The Ambassador in the United Kingdom (Winant) to the Secretary of State
[Received February 9—1:45 p.m.]
596. To the President and the Secretary. This weekend I stayed with the Prime Minister. We discussed Lend-Lease as it related to article 7 and Empire preference. He told me that more than three-fourths of the Cabinet were opposed to making Empire preference a part of the Lend-Lease settlement. He said they were willing to agree to forego preference and discriminations in dealing with outside countries in the agreement but that they felt they should not barter away Empire sovereignty on a payment basis to meet a debt obligation.[Page 535]
On the other hand he told me that he himself and others who took this same position had no confidence in the utility of Empire preference and that separately from the Lend-Lease settlement his Government would be glad to begin discussions with us on preferences, discriminations, tariffs and other economic policy relating to internal and external post-war problems. He told me that he and others were very anxious that we should get on common ground and reach common understanding.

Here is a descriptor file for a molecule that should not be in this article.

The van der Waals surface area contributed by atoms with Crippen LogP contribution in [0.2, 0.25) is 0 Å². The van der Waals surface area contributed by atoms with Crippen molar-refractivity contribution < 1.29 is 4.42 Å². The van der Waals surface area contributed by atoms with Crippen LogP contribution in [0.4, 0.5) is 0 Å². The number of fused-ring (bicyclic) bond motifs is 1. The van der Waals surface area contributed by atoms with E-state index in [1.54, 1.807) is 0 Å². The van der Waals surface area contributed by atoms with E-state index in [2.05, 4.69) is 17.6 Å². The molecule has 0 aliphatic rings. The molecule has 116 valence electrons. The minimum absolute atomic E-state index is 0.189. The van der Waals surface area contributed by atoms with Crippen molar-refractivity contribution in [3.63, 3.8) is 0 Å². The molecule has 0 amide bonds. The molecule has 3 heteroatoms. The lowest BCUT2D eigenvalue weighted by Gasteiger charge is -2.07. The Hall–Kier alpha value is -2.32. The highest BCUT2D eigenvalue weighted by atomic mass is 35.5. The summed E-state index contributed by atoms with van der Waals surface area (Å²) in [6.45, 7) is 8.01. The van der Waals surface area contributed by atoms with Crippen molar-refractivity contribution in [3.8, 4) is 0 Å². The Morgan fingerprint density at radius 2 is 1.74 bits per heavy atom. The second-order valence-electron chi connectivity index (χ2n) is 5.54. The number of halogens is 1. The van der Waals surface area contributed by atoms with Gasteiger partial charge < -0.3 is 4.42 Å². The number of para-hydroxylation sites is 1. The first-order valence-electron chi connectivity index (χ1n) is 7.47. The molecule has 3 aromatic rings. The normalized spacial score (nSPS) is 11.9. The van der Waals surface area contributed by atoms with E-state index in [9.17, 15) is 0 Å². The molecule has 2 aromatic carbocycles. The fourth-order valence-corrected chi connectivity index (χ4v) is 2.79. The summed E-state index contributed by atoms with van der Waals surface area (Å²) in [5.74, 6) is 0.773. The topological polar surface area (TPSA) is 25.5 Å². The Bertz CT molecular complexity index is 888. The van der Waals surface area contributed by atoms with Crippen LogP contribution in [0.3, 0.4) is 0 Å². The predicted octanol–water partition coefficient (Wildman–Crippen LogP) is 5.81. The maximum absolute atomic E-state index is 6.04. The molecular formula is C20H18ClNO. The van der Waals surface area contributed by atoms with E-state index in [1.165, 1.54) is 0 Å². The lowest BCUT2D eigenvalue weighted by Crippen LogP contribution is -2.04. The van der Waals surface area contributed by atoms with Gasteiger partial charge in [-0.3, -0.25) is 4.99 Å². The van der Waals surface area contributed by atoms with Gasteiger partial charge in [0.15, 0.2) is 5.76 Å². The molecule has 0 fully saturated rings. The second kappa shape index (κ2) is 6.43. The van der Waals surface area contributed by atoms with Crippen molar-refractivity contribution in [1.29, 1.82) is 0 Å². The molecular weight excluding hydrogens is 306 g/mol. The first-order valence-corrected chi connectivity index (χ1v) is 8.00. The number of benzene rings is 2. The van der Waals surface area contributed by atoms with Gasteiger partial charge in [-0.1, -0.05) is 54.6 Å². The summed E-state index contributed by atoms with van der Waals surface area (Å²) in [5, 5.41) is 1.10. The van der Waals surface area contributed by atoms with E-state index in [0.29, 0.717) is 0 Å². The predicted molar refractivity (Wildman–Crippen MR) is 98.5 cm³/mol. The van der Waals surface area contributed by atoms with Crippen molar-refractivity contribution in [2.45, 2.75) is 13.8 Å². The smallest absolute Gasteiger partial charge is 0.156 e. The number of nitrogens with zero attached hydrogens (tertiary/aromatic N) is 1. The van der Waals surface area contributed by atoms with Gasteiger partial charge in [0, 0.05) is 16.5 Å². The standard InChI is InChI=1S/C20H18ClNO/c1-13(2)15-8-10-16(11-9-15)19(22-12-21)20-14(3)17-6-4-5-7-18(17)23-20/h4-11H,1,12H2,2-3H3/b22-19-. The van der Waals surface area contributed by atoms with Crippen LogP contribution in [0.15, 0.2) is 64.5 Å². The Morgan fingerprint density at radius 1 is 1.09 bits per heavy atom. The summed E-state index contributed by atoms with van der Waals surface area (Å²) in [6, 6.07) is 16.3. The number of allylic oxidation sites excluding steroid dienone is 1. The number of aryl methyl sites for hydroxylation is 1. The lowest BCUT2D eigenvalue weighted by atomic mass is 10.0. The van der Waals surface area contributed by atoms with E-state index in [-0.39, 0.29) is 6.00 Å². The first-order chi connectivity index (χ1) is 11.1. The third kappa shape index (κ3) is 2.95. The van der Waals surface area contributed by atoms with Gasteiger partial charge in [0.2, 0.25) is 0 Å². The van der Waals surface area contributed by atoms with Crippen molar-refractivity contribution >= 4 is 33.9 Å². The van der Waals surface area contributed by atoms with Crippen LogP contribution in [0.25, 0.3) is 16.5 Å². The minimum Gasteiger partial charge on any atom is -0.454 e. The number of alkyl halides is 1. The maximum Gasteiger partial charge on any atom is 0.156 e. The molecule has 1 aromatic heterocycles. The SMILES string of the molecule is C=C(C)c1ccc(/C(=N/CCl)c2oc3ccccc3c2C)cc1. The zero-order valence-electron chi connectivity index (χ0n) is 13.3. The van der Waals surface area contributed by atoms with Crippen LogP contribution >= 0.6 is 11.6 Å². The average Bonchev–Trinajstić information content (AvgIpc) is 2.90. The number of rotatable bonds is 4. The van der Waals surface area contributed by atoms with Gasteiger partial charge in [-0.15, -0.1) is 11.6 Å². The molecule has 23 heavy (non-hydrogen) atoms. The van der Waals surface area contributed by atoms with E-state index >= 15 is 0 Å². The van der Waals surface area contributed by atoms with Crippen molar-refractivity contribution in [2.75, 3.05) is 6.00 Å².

Either in connection with this problem or aside from it a visit here within the next 2 months by Acheson, Hawkins,23 Viner,24 White,25 Ezekiel,26 and Lubin27 (who could also contact his opposite number here) in order to discuss informally with the men who are formulating and will shortly complete their post-war memoranda, would help immeasurably in coordinating post-war thinking and influence ultimate action. I know such a group would be welcome and conferences could be entirely informal and exploratory.
- Harry Hawkins, Chief of the Division of Commercial Policy and Agreements.↩
- Jacob Viner, Special Assistant to the Secretary of the Treasury.↩
- Harry Dexter White, Director of Monetary Research, Treasury Department.↩
- Mordecai Ezekiel, Economic Adviser, Office of the Secretary of Agriculture.↩
- Isador Lubin, Commissioner of Labor Statistics.↩